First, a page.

Radio frequency identification (RFID) has generated vast amounts of interest in the supply chain, logistics, and the manufacturing area. RFID can be used to significantly improve the efficiency of business processes by providing automatic data identification and capture. Enormous data would be collected as items leave a trail of data while moving through different locations. Some important challenges such as false read, data overload, real-time acquisition of data, data security, and privacy must be dealt with. Good quality data is needed because business decisions depend on these data. Other important issues are that business processes must change drastically as a result of implementing RFID, and data must be shared between suppliers and retailers. The main objective of this article is focused on data management challenges of RFID, and it provides potential solutions for each identified risk.
According to the definition provided by the RFID Journal, “Radio frequency identification (RFID) is a generic term that is used to describe a system that transmits the identity of an object or person wirelessly in the form of a unique serial number, using radio waves. It’s grouped under the broad category of automatic identification technologies.” RFID is much more advantageous than the barcode and other smart card technologies. When a large quantity of items are moved from one place to another place, the individual reading and processing of tags is time consuming when using barcode. RFID can deal with those items with the design and mapping of generic IDs of individual products. In Malaysia the government’s commitment to drive the use of RFID has led to the successful adoption of chip-based credit cards. The Veterinary Services Department of Malaysia has decided to tag all 2.5 million livestock animals with economic value such as cattle, goat, and pigs by 2008 (Businessweek, 2007). It is expected that the RFID technology will grow very fast over the next three years. The global RFID market, which would include services, software, readers, and tags, will grow from $2.8 billion in 2006 to $8.1 billion by 2010 (The Economist, 2007).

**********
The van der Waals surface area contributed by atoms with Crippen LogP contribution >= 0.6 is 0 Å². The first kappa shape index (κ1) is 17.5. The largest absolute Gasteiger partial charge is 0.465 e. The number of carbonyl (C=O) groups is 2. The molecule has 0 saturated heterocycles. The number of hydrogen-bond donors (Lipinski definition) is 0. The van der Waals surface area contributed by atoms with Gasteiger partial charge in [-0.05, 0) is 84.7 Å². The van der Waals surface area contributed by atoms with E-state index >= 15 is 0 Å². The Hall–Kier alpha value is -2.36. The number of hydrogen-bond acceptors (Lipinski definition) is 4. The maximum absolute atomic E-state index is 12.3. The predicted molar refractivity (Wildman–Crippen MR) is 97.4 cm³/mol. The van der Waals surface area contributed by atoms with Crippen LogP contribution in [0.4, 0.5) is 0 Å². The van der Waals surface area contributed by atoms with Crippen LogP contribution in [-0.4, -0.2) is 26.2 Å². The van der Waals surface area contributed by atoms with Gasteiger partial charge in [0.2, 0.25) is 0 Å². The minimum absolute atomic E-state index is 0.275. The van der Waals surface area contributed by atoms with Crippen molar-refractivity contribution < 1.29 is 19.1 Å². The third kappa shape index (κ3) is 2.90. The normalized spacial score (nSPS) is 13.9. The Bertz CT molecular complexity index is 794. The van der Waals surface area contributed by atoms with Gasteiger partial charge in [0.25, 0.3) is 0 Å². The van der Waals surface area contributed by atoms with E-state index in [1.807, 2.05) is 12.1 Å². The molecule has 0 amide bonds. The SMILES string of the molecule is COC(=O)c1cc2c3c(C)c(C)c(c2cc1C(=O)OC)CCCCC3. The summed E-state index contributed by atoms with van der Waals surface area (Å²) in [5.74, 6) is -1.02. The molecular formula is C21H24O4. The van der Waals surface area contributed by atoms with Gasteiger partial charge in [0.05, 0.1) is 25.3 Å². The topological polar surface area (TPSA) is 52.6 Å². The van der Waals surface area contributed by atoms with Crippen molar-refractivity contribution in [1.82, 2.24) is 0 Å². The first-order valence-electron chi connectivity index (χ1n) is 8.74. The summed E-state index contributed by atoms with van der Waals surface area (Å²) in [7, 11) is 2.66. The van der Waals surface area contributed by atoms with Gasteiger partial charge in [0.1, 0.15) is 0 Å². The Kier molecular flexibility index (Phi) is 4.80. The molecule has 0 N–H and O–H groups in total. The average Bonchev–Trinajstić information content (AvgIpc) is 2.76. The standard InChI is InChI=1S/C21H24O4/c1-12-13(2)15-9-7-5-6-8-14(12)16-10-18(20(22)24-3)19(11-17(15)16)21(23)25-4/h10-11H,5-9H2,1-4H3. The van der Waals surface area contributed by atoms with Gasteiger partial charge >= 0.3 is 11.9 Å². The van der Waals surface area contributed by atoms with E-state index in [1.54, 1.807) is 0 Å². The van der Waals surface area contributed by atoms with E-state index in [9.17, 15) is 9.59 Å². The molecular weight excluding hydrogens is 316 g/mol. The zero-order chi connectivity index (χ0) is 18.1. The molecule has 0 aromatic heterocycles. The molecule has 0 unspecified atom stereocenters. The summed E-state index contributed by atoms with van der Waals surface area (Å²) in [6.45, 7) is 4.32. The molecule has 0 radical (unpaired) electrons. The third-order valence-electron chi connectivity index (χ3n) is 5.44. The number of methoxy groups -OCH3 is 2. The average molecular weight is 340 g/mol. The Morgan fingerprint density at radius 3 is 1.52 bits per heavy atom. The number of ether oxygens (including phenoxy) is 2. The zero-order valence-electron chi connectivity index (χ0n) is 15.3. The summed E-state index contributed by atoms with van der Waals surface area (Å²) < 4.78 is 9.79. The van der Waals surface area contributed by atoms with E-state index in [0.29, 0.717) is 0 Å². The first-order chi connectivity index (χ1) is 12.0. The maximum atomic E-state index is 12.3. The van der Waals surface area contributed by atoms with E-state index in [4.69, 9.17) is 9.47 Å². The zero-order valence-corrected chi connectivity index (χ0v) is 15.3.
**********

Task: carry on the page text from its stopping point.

RFID has a wide range of applications including warehouse resources management system (Chow, Choy, Lee, & Lau, 2006), integrated inventory management system (Saygin, 2007), retail management system (Sellitto, Burgess, & Hawking, 2007), real-time food traceability system (Connolly, 2007; Folinas, 2006; Kelepouris, 2007; Regattieri, Gamberi, & Manzini, 2007; Kempfer, 2007), product lifecycle management system (Harrison, McFarlane, Parlikad, & Wong, 2005; Parlikad & McFarlane, 2007), health care environment management system (Janz, Pitts, & Otondo, 2005), library resources management system (Yu, 2007), and shop-floor automation and factory information system (Qiu, 2007). Popular retailers like Wal-Mart, Gillette, Marks & Spencer, Tesco, Target, and Home Depot have already adopted the RFID technology. Using RFID data, Wal-Mart can predict the sales of a given item on a store-by-store basis and find out the reason why some products did not sell well. RFID allows Wal-Mart to sit down with its partners and plan how best to move products (Roberti, 2004). Gillette investigated the manner in which its tagged products were delivered from factory to customer store in its packaging and distribution center. Benefits reported by these stores appear to be directly related to the availability of the RFID data that are more accurate and timely than what was previously available, thereby allowing stock inventory to be better managed (Roberti, 2005a).
RFID data that is collected during the manufacturing process includes process start and finish time, product location, equipment location, labor location, equipment working status, stock keeping units (SKU), staff members’ identities, and quantity of goods received. In retail industry, date of manufacture, product ingredients, temperature history, number of operation cycles, total time in operation, and details of maintenance would be recorded. Apart from the manufacturing and retail industry, RFID also plays an important role in the health care industry. Verichip is marketing its human-implantable RFID chip for medical use. The chip, which is the size of a grain of rice, can be injected into a person’s arm. The pertinent medical records can be saved in the chip with a 16-digit code. Verichip expected the sales resulting from RFID chips to increase from $27.3 million in 2006 to $36 million in 2008 (Marcial, 2007).